Siphokazi Magadla, The Con
Reports that Julius Malema, the leader of the Economic Freedom Fighters (EFF), called Minister of Small Business Development, Lindiwe Zulu, “a straatmeid” following a verbal exchange that came close to a physical altercation between Zulu and EFF Member of Parliament, Godrich Gardee, is a crude reminder of the sexist double-standards faced by female guerillas in the aftermath of war where they are expected to conform to dominant ideas of feminine respectability.
I must be clear that I do not wish to endorse threats of violence by politicians towards members of the opposition. Zulu has explained and apologized for her actions. And of course, as Richard Pithouse recently noted, the scenes seen in parliament on Thursday, 13 November, where riot police were summoned in to restore order in the legislative assembly, were reflective of the ways in which the ruling party responds to unarmed and democratic opposition with repression outside of the elite public sphere. However, Malema’s sexist comments towards Zulu cannot go unchallenged. Zulu is a trained soldier of the ANC’s military wing, Umkhonto we Sizwe (MK), therefore her confidence that she could face Gardee in a physical altercation should not come as a surprise. If understood in relation to ANC MP Charles Nqakula’s outburst in parliament this past September during an exchange with the EFF’s Floyd Shivambu, where Nqakula reminded the EFF Chief Whip that as a former MK member, he was prepared to kill, then her anger and violent threats can be properly contextualised.
The different ways in which Malema and the EFF reacted to Nqakula is illustrative of this sexist double standard. At no point did Malema or Shivambu object to the physical threats by calling Nqakula a “straatmeid” in spite of Malema’s assertion that “when you behave like a straatmeid you are a straatmeid whether you are male or a female”. The same can be said of the opposition’s reaction to Kebby Maphatsoe, the Deputy Minister of Defence who is also a former MK member, who accused the Public Protector Thuli Madonsela of being a spy working for the US Central Intelligence Agency. Maphatsoe was not subjected to sexist tropes that reduced his ridiculous accusations to uncontrollable masculinity. Instead, Malema made a point of making a mockery of how Maphatsoe lost his right arm in exile.
There is nothing new about the erasure of the history of women’s participation in armed struggles and the silence about how that history affects the ways in which they participate in public discourse in the aftermath. Feminists have long pointed out how men gain in terms of social status as soldiers during war time and afterwards as their military record affords them political respectability in post-war times. Tanya Lyons points out in her book Guns and guerilla girls: women in the Zimbabwe liberation struggle that female guerrillas face the pressure to “silence their own voices and history”. Women distance themselves from this past because female guerillas are described in the extremes – either as “too manly”, wild deviants of the “straatmeid” caliber or are accused of having been prostitutes who were simply camp followers during the war. This language has material and symbolic costs. These labels are used to discredit women in order to exclude them from benefitting from government packages catering for military veterans. They also have symbolic costs in terms of how women’s participation in the armed struggle is written in history and how it appears in the public’s every day imagination.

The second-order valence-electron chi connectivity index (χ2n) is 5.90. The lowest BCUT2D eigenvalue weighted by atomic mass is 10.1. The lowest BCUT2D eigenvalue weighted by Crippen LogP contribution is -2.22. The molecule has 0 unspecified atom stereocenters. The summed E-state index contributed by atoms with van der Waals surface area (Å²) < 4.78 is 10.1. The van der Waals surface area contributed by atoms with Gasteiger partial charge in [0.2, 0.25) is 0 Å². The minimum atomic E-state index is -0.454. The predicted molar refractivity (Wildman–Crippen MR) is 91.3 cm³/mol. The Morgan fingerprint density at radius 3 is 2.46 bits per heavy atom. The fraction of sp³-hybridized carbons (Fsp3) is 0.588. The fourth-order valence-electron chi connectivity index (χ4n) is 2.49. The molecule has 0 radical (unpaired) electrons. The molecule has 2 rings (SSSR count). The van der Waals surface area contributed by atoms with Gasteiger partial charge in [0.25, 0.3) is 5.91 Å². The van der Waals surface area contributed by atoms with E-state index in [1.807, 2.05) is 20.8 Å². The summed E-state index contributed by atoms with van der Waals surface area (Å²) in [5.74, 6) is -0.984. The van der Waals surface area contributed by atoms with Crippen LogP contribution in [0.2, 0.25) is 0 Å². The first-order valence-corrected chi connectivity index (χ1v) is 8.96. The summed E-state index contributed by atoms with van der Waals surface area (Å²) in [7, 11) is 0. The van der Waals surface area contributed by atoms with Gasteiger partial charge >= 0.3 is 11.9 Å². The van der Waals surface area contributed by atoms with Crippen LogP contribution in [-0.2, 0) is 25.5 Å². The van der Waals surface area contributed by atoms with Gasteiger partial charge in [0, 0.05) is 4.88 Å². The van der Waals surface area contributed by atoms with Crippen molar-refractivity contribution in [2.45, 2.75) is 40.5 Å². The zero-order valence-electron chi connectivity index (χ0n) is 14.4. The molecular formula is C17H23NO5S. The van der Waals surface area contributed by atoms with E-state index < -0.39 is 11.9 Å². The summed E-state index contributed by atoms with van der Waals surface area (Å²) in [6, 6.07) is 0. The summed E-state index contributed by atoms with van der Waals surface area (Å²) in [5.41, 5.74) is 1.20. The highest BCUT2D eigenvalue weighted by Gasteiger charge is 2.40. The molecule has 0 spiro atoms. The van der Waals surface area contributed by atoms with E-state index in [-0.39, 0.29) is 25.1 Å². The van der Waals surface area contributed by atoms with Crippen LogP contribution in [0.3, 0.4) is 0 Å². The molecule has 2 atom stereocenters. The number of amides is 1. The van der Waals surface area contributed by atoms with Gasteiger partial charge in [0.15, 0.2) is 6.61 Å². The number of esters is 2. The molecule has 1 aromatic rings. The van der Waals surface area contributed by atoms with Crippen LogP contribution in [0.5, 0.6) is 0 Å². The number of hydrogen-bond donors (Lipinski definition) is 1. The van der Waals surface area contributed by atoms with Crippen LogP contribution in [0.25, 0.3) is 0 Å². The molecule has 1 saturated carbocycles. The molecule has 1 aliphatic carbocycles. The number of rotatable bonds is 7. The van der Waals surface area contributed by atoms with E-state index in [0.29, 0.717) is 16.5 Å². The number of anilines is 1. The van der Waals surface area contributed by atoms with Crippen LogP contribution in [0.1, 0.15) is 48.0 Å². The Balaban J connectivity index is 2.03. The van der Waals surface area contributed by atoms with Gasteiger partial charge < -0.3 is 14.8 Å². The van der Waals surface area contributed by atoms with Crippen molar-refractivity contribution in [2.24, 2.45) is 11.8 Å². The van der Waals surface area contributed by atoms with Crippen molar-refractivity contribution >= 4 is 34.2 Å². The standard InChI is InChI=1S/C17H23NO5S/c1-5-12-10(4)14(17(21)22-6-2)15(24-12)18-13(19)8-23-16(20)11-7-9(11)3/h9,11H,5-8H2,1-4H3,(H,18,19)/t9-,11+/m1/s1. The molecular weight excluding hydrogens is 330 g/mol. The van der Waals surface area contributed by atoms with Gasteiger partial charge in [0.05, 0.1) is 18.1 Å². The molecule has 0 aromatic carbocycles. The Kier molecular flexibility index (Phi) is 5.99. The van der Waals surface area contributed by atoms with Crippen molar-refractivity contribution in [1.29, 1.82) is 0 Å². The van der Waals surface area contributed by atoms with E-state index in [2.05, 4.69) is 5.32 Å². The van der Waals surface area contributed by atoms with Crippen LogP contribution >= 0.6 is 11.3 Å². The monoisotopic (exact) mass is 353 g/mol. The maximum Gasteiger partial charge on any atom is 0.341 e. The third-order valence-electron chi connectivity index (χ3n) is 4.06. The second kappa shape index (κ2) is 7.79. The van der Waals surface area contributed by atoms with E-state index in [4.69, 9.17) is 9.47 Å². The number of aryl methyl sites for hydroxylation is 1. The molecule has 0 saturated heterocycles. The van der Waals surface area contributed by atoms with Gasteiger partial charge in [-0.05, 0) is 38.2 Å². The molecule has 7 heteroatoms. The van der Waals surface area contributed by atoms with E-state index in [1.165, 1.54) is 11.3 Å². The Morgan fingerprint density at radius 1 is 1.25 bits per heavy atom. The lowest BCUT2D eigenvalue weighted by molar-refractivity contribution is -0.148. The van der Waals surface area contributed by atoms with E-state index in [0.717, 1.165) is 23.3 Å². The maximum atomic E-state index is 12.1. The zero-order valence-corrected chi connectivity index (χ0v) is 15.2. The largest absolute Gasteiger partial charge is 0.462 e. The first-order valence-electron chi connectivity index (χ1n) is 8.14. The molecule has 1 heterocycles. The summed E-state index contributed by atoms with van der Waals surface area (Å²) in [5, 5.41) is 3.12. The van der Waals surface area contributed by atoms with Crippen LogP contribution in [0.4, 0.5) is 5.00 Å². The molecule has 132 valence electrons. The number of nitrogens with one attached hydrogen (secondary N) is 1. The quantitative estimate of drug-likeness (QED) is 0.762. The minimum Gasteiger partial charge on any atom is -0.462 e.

Even Thandi Modise in the article Thandi Modise, a woman in war, by Robyn Curnow, has commented about the precarious status that female guerillas find themselves inhabiting when the war is over. Here she comments about how, within the ANC, men and women MKs are treated differently:
“[When they look at us] women who went to jail, for some reason, they think we must have chosen to fight and to go to jail because we are stupid! It is something that really concerns me in the ANC that people are known to be MK, women who have been to jail, somehow, it’s almost that something happened to our brains and we cannot be trusted with responsibilities. That is my impression. It doesn’t matter how good we can be. When it comes to men, it’s heroism. When it comes to women, it’s almost like you should be ashamed. Why otherwise do we not accept that women played a part in the [armed] struggle?’”
Not even in a moment of rage has Malema called President Jacob Zuma a “thing” as he called Zulu. Of all the labels that Malema and the EFF have called Zuma, none of those labels have sort to discredit Zuma as a man, even though Zuma offers far more material for his critics to work with. Instead, Zulu’s moment of anger at what seemed to her to be an attack on the legacy that she and her comrades were willing to lay down their lives for is interpreted as the action of a woman whose behavior is untamed by Malema’s domestic sensibilities, sensibilities that are deeply patriarchal. Zulu is exposed as a subject with no history which she can use, responsibly or not, as political currency in this dispensation.